The Mariners have problems. There, I said it. I am the first brave blogger to observe this fact, and I am rewarding myself with a nice, hot, cup of coffee from my Aeropress. Please hold on for a moment....
Coming into the season if you asked me for one segment of the Mariners that could be among the league's elite I would have said the starting rotation. Felix Hernandez, Hisashi Iwakuma, Taijuan Walker, Wade Miley, and Nate Karns were not a sure thing, pitchers almost never are, and a collection of pitchers even less so. But it did feel like if the starters hit something like their 80th percentile outcome the Mariners could have one of the strongest, deepest rotations in the American League.
"Oh yeah", someone like me would say, "and I guess if they need a few starts there's always James Paxton sitting in Tacoma."
The rotation has not been terrible. Mariner starters have an FIP of 4.26, good for sixth in the American League. But they haven't been the dominant, elite unit it felt like they could be. Karns and Walker flash big stuff and dominate at times, but struggle with nagging injuries, and inconsistent mechanics that lead to command issues and short starts. Hisashi Iwakuma appears to be in the full grip of age-related decline, and Wade Miley simply hasn't looked like he's belonged in a big league rotation the majority of the year.
The starters have particularly been struggling in June, albeit while running a likely unsustainable BABIP (.330), LOB% (65..0%), and HR/FB% (21.6%) As the schedule toughened, and Felix Hernandez went on the Disabled List, Mariner starters have only been averaging five and a half innings per start, putting significant pressure on an injury depleted, scuffling bullpen.
Sometimes, there's a man:
(image courtesy of the treasure that is Manny Acta's Twitter account)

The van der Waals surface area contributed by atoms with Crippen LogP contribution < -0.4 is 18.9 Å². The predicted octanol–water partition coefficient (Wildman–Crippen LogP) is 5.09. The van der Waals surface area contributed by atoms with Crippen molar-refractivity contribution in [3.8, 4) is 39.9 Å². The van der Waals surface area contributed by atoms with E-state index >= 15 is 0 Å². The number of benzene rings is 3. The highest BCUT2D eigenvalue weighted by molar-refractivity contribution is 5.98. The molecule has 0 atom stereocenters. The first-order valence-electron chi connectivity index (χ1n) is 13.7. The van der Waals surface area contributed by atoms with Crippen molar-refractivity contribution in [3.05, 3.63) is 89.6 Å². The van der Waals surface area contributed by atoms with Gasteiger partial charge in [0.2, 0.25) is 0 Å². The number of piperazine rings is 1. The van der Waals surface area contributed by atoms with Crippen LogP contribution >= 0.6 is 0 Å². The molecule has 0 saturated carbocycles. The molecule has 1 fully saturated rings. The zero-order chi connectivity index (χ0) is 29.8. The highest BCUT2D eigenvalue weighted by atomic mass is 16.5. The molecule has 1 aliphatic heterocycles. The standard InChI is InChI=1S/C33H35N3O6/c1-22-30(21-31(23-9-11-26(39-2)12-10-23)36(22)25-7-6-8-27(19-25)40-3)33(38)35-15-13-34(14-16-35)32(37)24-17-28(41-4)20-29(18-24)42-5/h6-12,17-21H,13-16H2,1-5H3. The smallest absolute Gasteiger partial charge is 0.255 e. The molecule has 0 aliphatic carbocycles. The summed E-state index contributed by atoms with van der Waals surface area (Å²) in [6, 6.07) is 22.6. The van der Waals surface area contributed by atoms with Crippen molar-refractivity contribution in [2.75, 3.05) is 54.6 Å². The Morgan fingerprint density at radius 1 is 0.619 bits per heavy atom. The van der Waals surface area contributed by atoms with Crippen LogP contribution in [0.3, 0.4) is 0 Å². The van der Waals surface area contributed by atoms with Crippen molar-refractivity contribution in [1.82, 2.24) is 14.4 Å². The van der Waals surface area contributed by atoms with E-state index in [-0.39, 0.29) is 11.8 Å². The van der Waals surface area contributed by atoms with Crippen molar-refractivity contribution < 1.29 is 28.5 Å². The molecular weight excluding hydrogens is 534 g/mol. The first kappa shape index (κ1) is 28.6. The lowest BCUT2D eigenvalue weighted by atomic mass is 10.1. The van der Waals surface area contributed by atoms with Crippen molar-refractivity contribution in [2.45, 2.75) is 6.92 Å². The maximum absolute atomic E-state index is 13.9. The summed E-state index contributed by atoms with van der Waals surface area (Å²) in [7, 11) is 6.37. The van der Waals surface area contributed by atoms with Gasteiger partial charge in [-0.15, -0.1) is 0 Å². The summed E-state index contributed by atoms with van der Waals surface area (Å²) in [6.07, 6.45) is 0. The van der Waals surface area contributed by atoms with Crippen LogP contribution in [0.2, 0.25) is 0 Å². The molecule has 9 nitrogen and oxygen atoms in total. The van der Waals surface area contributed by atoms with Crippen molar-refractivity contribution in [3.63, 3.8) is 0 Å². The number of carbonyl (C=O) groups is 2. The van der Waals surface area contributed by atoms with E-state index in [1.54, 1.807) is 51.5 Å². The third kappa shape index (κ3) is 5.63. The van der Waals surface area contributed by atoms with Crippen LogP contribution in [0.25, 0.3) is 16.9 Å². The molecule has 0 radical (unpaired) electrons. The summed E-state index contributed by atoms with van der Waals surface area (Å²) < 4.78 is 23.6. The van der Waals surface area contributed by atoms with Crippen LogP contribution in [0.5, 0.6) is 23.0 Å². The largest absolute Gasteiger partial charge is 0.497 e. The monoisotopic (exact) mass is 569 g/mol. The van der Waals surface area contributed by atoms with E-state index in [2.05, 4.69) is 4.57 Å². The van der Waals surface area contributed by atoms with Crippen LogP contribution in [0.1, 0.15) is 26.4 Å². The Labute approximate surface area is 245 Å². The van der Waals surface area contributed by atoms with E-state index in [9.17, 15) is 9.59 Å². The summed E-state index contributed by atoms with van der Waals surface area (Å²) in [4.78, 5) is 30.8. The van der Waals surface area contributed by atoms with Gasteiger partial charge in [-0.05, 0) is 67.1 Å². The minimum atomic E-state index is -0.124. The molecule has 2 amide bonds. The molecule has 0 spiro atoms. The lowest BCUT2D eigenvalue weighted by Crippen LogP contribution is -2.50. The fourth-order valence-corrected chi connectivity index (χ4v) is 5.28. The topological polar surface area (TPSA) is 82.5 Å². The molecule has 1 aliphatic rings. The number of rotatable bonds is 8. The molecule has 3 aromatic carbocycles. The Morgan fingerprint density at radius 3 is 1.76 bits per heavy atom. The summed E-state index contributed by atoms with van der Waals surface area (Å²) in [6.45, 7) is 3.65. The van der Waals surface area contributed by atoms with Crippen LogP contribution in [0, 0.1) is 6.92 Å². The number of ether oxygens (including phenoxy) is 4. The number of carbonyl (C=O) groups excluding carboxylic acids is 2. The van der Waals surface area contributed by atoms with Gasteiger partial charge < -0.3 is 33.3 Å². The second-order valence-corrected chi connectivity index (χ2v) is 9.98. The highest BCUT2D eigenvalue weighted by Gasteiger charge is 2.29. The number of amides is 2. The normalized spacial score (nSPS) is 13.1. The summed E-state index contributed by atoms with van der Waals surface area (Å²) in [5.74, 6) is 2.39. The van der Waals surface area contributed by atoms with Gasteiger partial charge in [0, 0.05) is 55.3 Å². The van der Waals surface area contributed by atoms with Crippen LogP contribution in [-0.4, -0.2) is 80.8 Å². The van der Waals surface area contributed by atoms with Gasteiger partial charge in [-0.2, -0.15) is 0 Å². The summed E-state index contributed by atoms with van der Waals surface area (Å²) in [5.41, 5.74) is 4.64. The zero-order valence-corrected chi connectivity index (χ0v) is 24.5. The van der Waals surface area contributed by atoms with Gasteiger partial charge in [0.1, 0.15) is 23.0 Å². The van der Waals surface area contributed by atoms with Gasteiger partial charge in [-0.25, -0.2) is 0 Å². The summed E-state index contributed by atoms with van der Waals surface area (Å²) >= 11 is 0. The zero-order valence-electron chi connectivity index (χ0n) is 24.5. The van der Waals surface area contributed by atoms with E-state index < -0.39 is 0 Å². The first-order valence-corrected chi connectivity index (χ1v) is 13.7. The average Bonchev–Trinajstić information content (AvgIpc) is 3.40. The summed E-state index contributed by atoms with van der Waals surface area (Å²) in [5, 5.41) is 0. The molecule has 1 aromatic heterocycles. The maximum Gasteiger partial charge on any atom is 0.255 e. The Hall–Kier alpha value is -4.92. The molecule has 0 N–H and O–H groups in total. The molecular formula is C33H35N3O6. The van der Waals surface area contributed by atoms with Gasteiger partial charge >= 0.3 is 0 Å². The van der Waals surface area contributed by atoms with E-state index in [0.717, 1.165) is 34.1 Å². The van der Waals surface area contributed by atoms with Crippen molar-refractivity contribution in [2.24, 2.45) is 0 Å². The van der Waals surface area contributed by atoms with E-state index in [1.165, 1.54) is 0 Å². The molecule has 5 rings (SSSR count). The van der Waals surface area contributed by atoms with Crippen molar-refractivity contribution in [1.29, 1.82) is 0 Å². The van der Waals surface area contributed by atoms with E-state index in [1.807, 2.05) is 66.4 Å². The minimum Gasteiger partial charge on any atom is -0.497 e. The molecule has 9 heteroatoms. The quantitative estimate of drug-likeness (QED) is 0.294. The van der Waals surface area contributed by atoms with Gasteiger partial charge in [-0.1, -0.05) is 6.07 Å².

We continue to use this images like this, but again, here is Fangraphs' top 10 fastest fastballs (min. 20 IP):
There are seven relievers on that list, and three starters. There is one left-hander. There is one left-handed starter. That is James flippin' Paxton.
Through four starts Paxton has shown the ability not only to throw the hardest left-handed fastball of any starter in baseball, but whichever heathen Canadian god he made sacrifice to between Cheney Stadium and his flight to Petco Park has allowed him to throw more strikes than ever before. His Zone% (number of pitches in the strike zone) is 52.9%, compared to his career rate of 46.9%. This has Paxton, predictably, at a career low BB% of 6.0.
In addition to his improved command and sudden acquisition of Randy Johnson's fastball, Paxton has begun throwing a tight, darting, 90 MPH cutter twenty-three percent of the time. Back on June 1, when Paxton gave up six runs in a disastrous first inning in San Diego, he did not throw that pitch once. Since that one inning, he has been utterly dominant:
21 IP, 23 H, 8 R, 28 K, 6 BB
It feels incredibly, terrifyingly fragile. Beyond even the obvious small sample size concerns, Paxton has never, never shown velocity like this, including his time this year in Tacoma. He has never shown the ability to throw strikes like this. Add on that, through injury and inconsistency it has taken from his major league debut, way back on September 7th, 2013, until now for Paxton to assemble a career sample size approaching a full season in the big leagues and I think we're just waiting for it to go wrong.
I am not a scout, and I am not a pitching mechanics expert. I know only what I see and the numbers tell me, and if there's anything about James Paxton's four starts in a Mariner uniform that screams "Regression Candidate" it is not his current success, but rather his .403 BABIP against and 17.6% HR/FB. His results could actually improve, and do so substantially.
Nothing in baseball is static, and among the hundreds of human beings selling their ability to play this game as a sort of stock James Paxton's "feels" like one of the most volatile. But, for right now, there is no pitcher on this Mariner staff I want on the mound more than him. He is fit, healthy, happy, and commanding some of the very best stuff in all of baseball.
James Paxton, as I write this, is the Mariners best starting pitcher.